It's an interesting contrast with Pfizer, Merck (NYSE: MRK) and GlaxoSmithKline plc (NYSE: GSK) -- the kings of blockbuster drugs -- which have been watching profits flounder for years, yet haven't unveiled any new game-changing drugs in the meantime.

Built from the ground up

Not that old-school pharmaceutical companies are incapable of mastering the art of managing several smaller drugs, but let's face it -- they're going to have to undo a lot of the old mindset first.

In the meantime, one company is being built from the ground up to manage many drugs that may not be blockbusters, but can collectively contribute to a surprisingly large top line.

This company is Sagent Pharmaceuticals Inc. (Nasdaq: SGNT), which most investors probably don't even know.

Despite its rapid growth since the company's beginnings in 2006, it's still only a $295 million company. Yet, CEO Jeff Yorden has taken the company from a business that did $10 million in sales in its first year to $152 million in sales last year, with a plenty of growth in the cards.

Yorden's vision for his company is almost the diametrical opposite of other large-cap pharma stocks -- diffusing risk by bringing on more development partners instead of fewer, focusing on a wider scope instead of a narrower one and manufacturing more of the drugs we know we need right now rather than swinging for the fences on a drug that may or may not get FDA approval.

Sagent Pharmaceuticals invests its money appropriately. All told, it coordinates the activities of 48 different manufacturing and R&D sites, and can create therapies in a variety of formats (pills, injections, etc.). The end-result is a portfolio of 34 revenue-bearing products and 82 pending ones.

None of them likely will be blockbusters. Indeed, Sagent's growth plan largely consists of acquiring drugs and divisions that generate less than $100 million in annual sales.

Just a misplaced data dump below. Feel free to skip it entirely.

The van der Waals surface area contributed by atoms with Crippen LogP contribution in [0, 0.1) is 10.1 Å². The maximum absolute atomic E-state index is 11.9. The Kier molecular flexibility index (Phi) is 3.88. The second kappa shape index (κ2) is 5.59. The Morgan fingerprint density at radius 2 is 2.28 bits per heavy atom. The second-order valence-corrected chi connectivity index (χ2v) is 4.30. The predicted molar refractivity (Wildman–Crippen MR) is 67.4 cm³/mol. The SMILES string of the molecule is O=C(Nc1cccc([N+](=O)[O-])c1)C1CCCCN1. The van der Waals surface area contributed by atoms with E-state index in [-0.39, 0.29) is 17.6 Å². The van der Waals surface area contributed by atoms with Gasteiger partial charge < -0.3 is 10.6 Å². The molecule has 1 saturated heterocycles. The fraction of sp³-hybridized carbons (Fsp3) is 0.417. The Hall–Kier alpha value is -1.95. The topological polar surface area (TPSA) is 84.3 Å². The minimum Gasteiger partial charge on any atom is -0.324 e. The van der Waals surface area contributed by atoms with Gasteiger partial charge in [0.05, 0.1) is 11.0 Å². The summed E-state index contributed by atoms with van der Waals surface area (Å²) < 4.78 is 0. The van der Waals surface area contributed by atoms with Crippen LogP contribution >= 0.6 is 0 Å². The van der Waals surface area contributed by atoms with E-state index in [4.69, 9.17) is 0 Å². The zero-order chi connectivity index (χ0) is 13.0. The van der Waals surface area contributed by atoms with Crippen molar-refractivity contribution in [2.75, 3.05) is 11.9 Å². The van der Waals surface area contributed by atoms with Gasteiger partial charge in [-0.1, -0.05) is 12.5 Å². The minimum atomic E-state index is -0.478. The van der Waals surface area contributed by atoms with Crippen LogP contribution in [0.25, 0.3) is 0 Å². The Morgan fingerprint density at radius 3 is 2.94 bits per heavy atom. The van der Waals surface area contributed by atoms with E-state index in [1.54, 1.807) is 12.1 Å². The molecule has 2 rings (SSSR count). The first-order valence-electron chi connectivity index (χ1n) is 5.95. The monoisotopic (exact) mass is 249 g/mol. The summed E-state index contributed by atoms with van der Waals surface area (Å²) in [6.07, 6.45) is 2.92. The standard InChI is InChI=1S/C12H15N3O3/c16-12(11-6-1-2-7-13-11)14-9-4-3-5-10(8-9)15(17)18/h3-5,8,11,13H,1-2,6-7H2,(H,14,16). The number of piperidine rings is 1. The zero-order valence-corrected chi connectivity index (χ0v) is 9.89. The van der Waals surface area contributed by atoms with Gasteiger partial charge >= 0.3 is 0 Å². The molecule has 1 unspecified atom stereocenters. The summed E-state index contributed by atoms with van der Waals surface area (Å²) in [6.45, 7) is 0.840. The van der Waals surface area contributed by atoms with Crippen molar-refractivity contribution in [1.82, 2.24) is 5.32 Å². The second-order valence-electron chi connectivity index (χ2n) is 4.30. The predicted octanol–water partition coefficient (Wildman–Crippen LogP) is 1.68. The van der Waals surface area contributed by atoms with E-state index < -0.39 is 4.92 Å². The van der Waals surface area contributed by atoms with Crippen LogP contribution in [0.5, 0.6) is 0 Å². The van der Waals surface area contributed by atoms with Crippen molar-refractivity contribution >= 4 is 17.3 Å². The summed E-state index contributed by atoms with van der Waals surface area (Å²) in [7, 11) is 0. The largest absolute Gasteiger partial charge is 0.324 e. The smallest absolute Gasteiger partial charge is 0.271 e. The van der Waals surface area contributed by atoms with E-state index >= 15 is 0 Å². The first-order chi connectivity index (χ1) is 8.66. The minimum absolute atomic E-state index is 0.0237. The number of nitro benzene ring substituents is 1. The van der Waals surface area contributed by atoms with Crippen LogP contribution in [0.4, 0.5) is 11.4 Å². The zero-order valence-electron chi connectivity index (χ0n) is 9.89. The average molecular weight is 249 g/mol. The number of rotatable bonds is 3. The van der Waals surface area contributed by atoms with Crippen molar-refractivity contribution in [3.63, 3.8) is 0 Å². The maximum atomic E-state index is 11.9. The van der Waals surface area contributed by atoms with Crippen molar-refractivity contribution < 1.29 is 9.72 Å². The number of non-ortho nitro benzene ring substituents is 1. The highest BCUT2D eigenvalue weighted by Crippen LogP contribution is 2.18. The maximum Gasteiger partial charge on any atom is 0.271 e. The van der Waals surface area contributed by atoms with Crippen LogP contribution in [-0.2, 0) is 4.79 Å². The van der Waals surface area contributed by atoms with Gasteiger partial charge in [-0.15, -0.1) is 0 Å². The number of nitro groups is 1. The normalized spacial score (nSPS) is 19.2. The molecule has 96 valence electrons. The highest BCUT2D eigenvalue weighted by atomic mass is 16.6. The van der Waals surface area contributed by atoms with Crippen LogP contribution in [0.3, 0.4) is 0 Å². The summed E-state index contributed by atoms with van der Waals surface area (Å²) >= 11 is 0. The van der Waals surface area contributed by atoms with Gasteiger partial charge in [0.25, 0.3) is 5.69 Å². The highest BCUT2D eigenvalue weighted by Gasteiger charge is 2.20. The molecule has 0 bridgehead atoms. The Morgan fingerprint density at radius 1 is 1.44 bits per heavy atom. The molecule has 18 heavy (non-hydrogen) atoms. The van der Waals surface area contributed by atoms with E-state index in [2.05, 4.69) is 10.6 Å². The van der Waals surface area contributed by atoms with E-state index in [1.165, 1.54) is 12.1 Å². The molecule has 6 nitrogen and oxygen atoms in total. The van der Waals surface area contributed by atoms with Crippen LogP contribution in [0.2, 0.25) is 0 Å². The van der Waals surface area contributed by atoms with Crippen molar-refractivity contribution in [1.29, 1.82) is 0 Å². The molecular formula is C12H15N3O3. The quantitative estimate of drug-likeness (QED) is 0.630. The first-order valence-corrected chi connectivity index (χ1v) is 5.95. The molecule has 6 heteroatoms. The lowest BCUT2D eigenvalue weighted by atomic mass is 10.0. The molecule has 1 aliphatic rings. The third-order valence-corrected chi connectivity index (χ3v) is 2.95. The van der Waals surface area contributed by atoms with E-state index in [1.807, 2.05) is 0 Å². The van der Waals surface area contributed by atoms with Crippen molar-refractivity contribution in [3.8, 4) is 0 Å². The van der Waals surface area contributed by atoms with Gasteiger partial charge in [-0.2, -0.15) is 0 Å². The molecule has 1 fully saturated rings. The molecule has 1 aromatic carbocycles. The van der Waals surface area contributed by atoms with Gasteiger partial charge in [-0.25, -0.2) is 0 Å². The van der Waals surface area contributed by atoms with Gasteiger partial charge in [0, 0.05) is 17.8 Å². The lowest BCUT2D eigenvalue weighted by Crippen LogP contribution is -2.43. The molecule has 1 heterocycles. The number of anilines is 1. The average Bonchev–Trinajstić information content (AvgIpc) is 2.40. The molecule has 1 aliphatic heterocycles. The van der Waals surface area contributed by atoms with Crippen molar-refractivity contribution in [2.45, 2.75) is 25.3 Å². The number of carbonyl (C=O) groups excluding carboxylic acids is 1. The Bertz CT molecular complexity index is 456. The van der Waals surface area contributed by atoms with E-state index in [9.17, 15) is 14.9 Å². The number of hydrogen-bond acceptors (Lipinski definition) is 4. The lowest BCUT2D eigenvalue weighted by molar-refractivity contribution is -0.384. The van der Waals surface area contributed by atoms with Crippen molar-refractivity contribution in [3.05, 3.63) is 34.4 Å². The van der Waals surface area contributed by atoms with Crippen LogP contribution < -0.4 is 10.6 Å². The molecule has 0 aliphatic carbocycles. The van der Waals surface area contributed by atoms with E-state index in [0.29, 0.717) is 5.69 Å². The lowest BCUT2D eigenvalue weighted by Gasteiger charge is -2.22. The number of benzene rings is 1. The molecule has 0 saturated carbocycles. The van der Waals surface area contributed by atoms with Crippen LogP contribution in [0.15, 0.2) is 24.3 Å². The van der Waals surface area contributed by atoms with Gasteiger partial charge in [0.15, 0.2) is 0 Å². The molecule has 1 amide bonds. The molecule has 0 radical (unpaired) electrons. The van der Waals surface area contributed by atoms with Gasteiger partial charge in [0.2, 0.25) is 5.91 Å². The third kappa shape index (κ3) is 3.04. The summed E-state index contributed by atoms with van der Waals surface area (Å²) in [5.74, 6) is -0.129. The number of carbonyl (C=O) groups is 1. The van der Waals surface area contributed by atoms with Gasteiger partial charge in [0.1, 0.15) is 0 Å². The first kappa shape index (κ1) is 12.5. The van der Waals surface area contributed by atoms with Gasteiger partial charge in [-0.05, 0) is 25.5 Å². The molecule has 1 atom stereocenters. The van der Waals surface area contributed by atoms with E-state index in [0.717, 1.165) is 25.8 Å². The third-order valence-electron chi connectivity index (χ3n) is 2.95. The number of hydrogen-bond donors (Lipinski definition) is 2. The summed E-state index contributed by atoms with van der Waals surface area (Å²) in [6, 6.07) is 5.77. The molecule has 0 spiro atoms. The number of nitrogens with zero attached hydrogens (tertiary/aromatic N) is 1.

This isn't an exciting strategy, that's the point. It's reliable and the business model rewards efficiency rather than good luck with a single new drug. That's a lesson Big Pharma is having a hard time learning, which keeps the door wide open for Sagent.

Risks to Consider: With several dozen diversified drugs already in the lineup or on the way, it's tough to imagine any pitfall that could trip the company up in a big way. Perhaps the biggest risk here is that as Sagent grows by adding more pharmaceuticals to its menu, it becomes more difficult to manage.

Action to Take --> Sagent is positioned to continue its march toward profitability, and at its current pace, that should happen sometime in 2013. Veteran pharmaceutical investors know how this works though: The market rewards pharma stocks well in advance of their actual success. Realistically, the stock's got a potential upside of more than 30% between now and the end of 2013, which is just a little shy of the 44% revenue growth rate the pros expect to see during the same time. Past 2013, the fireworks could really start popping.

James Brumley does not personally hold positions in any securities mentioned in this article.
StreetAuthority LLC does not hold positions in any securities mentioned in this article.